I cannot tell you how many times I've heard CIOs say that they need to educate the executive committee about the value of IT. While I tend to nod and agree, the idea has always struck me as odd.
First, most business executives are not babbling morons; they should not need to be spoon fed information on any topic critical to their business. Second, the ability to educate is a hard-won skill; CIOs may be able to communicate--to write and talk and get an idea across--but they are not educators, a challenging role practiced by degreed academic professionals.
So I set out to understand why this notion of education persists and how a cross section of successful CIOs interprets the concept.
"Education is the wrong word," says Ellen Shepard, CIO of Teach for America. "Rather than worry about educating the business, CIOs should spend their time learning business strategy and how to enable that strategy through IT. The more you deliver, the less you need to educate."
Raj Kushwaha, CIO of Zimmer Holdings, agrees. "As CIO, you do not want to be in the position of educating your peers," he says. "If you are doing your job, you are not educating them; you are having strategic conversations about the business, with just a small percentage of that conversation about technology."
Once again, CIOs are facing a contradiction. What are the keys to escaping this education paradox?
Rely on your relationship managers. "If I try to handle all of the communication to my executive team myself, we will fail," says Tom Bauer, CIO of Allianz Life. "The communication that takes place one and two levels down is much more important." Bauer established a team of business-relationship managers in IT, each responsible for strategy and delivery to a specific segment of the business. With this team in place, "all that positive energy bubbles up to the executive level, which gives me the credibility to have more strategic conversations," says Bauer.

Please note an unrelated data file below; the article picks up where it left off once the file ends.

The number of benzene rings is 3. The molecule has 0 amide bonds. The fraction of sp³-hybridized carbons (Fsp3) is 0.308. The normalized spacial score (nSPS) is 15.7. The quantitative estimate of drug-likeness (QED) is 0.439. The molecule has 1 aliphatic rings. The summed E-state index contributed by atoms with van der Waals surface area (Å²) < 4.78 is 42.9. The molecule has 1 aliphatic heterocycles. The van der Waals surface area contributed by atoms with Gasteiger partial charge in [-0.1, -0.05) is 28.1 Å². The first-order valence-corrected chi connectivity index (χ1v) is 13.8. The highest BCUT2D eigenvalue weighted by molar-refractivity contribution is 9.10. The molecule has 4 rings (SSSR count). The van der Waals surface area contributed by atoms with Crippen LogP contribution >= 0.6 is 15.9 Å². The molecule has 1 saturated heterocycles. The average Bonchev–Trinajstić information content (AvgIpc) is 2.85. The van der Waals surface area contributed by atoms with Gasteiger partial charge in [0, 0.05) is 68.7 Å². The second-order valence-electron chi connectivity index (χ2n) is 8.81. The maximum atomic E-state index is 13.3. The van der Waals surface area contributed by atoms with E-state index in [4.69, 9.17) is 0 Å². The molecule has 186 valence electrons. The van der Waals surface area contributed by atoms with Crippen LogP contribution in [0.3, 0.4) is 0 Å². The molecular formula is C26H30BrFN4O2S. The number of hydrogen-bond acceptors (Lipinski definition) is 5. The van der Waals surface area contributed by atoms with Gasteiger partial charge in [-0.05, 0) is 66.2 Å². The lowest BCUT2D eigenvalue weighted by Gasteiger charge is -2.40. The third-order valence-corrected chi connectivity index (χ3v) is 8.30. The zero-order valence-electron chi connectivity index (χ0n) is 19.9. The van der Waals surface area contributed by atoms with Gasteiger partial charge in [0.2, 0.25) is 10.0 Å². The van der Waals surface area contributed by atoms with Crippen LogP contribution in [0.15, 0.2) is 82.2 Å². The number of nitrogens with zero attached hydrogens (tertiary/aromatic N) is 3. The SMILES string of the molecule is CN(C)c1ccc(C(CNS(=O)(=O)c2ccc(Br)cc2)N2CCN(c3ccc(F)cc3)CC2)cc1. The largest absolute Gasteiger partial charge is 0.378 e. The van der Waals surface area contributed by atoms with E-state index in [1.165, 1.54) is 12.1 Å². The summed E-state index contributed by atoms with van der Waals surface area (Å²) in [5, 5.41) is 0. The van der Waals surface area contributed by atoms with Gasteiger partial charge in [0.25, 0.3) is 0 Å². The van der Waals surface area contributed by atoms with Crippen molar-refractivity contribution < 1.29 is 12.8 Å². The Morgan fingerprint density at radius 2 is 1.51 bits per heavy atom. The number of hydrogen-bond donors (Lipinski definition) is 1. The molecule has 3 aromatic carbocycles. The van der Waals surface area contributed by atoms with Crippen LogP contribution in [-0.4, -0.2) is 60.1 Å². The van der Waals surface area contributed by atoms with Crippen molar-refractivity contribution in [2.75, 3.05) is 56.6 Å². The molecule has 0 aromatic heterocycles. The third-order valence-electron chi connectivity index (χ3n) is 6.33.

Build a steering committee one level down. Shepard also believes in taking a bottom-up approach. "As CIO, I have always established an enterprise IT steering committee made up of leaders one level down," she says. "If you want to improve IT delivery, you need to focus where the operational experience really is." To ensure the group comes together as an enterprise, and not just as a collection of silos looking out for their own needs, Shepard suggests developing a set of rewards for cross-enterprise success.
Set up road map sessions. To focus communication on developing and delivering initiatives, Tracey Rothenberger, CIO of Ricoh Americas Corporation, uses road map sessions. The business person who owns the process and the IT staffer who manages the relationship look at key business metrics. Then, by comparing those metrics to industry best practices, they develop an IT solution and an 18-month plan to implement it.
Bake improvements into plans. If you want to stop the need for education once and for all, says Zimmer Holdings' Kushwaha, don't rest after articulating the business benefits of an investment and gaining approval. "Make sure there is a closed-loop process with finance, where those cost savings or top-line benefits are baked into future budgets," he says. "If you are deploying a customer-relationship management system, you and the business-unit leader should agree on the forecasted impact on the top line." Once those objectives are part of everyone's plans, "that's when you have last-mile alignment."
The next time you feel the need to educate peers about what it is you do, perhaps you should see it as a sign: It is time to move from in front of the blackboard to the same side of the table as your executive peers.
Martha Heller is president of Heller Search Associates, an IT executive search firm, and a co-founder of the CIO Executive Council. She can be reached at firstname.lastname@example.org.
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